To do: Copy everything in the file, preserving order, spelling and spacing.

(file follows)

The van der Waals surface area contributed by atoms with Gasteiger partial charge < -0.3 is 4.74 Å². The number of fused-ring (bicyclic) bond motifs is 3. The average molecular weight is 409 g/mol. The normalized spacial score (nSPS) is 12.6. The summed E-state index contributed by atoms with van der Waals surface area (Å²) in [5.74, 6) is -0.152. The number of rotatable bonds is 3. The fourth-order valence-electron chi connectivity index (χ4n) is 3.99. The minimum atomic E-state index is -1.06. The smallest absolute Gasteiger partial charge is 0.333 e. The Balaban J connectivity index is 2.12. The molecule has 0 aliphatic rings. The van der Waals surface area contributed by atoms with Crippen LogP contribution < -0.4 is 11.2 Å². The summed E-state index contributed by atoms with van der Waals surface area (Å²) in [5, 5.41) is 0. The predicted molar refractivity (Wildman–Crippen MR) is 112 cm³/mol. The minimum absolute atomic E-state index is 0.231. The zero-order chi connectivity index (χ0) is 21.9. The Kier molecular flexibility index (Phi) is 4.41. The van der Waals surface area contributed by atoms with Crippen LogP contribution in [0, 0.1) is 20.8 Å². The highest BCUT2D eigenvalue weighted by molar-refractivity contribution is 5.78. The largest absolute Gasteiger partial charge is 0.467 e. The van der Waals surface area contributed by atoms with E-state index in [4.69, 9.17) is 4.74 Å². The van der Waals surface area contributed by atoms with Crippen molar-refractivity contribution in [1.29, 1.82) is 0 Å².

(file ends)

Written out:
The van der Waals surface area contributed by atoms with Gasteiger partial charge < -0.3 is 4.74 Å². The number of fused-ring (bicyclic) bond motifs is 3. The average molecular weight is 409 g/mol. The normalized spacial score (nSPS) is 12.6. The summed E-state index contributed by atoms with van der Waals surface area (Å²) in [5.74, 6) is -0.152. The number of rotatable bonds is 3. The fourth-order valence-electron chi connectivity index (χ4n) is 3.99. The minimum atomic E-state index is -1.06. The smallest absolute Gasteiger partial charge is 0.333 e. The Balaban J connectivity index is 2.12. The molecule has 0 aliphatic rings. The van der Waals surface area contributed by atoms with Crippen LogP contribution < -0.4 is 11.2 Å². The summed E-state index contributed by atoms with van der Waals surface area (Å²) in [5, 5.41) is 0. The predicted molar refractivity (Wildman–Crippen MR) is 112 cm³/mol. The minimum absolute atomic E-state index is 0.231. The zero-order chi connectivity index (χ0) is 21.9. The Kier molecular flexibility index (Phi) is 4.41. The van der Waals surface area contributed by atoms with Crippen LogP contribution in [0, 0.1) is 20.8 Å². The highest BCUT2D eigenvalue weighted by molar-refractivity contribution is 5.78. The largest absolute Gasteiger partial charge is 0.467 e. The van der Waals surface area contributed by atoms with E-state index in [4.69, 9.17) is 4.74 Å². The van der Waals surface area contributed by atoms with Crippen molar-refractivity contribution in [1.29, 1.82) is 0 Å².